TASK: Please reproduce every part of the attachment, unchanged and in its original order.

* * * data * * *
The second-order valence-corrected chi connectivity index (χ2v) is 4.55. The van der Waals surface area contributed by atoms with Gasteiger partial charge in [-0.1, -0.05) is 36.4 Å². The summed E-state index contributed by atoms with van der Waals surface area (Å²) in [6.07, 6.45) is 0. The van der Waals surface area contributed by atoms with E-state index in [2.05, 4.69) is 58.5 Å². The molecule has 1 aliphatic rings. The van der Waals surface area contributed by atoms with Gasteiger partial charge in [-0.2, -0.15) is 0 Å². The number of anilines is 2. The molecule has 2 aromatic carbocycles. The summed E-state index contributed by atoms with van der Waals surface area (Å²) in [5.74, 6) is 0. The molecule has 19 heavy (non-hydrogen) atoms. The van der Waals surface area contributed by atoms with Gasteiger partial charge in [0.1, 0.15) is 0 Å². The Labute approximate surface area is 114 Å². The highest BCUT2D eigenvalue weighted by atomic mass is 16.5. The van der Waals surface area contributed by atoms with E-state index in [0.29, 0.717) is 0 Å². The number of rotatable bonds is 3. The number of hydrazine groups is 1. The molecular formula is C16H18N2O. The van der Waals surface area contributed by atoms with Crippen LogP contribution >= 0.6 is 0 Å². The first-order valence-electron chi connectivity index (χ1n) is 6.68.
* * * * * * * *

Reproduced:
The second-order valence-corrected chi connectivity index (χ2v) is 4.55. The van der Waals surface area contributed by atoms with Gasteiger partial charge in [-0.1, -0.05) is 36.4 Å². The summed E-state index contributed by atoms with van der Waals surface area (Å²) in [6.07, 6.45) is 0. The van der Waals surface area contributed by atoms with E-state index in [2.05, 4.69) is 58.5 Å². The molecule has 1 aliphatic rings. The van der Waals surface area contributed by atoms with Gasteiger partial charge in [-0.2, -0.15) is 0 Å². The number of anilines is 2. The molecule has 2 aromatic carbocycles. The summed E-state index contributed by atoms with van der Waals surface area (Å²) in [5.74, 6) is 0. The molecule has 19 heavy (non-hydrogen) atoms. The van der Waals surface area contributed by atoms with Gasteiger partial charge in [0.1, 0.15) is 0 Å². The Labute approximate surface area is 114 Å². The highest BCUT2D eigenvalue weighted by atomic mass is 16.5. The van der Waals surface area contributed by atoms with E-state index in [0.29, 0.717) is 0 Å². The number of rotatable bonds is 3. The number of hydrazine groups is 1. The molecular formula is C16H18N2O. The van der Waals surface area contributed by atoms with Crippen LogP contribution >= 0.6 is 0 Å². The first-order valence-electron chi connectivity index (χ1n) is 6.68.